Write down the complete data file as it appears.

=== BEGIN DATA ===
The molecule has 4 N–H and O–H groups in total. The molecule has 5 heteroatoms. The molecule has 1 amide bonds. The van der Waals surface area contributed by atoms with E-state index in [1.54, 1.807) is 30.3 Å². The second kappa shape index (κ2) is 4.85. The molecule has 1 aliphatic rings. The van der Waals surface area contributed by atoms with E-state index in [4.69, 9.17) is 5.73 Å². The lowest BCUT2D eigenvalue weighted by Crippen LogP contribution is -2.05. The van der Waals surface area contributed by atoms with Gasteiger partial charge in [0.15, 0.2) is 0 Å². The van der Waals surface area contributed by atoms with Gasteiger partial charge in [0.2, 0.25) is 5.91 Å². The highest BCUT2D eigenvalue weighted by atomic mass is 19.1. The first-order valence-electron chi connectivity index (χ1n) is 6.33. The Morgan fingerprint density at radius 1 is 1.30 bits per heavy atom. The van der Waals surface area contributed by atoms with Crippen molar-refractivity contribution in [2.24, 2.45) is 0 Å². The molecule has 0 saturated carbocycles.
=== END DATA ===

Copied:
The molecule has 4 N–H and O–H groups in total. The molecule has 5 heteroatoms. The molecule has 1 amide bonds. The van der Waals surface area contributed by atoms with E-state index in [1.54, 1.807) is 30.3 Å². The second kappa shape index (κ2) is 4.85. The molecule has 1 aliphatic rings. The van der Waals surface area contributed by atoms with E-state index in [4.69, 9.17) is 5.73 Å². The lowest BCUT2D eigenvalue weighted by Crippen LogP contribution is -2.05. The van der Waals surface area contributed by atoms with Gasteiger partial charge in [0.15, 0.2) is 0 Å². The van der Waals surface area contributed by atoms with Gasteiger partial charge in [0.2, 0.25) is 5.91 Å². The highest BCUT2D eigenvalue weighted by atomic mass is 19.1. The first-order valence-electron chi connectivity index (χ1n) is 6.33. The Morgan fingerprint density at radius 1 is 1.30 bits per heavy atom. The van der Waals surface area contributed by atoms with Crippen molar-refractivity contribution in [2.24, 2.45) is 0 Å². The molecule has 0 saturated carbocycles.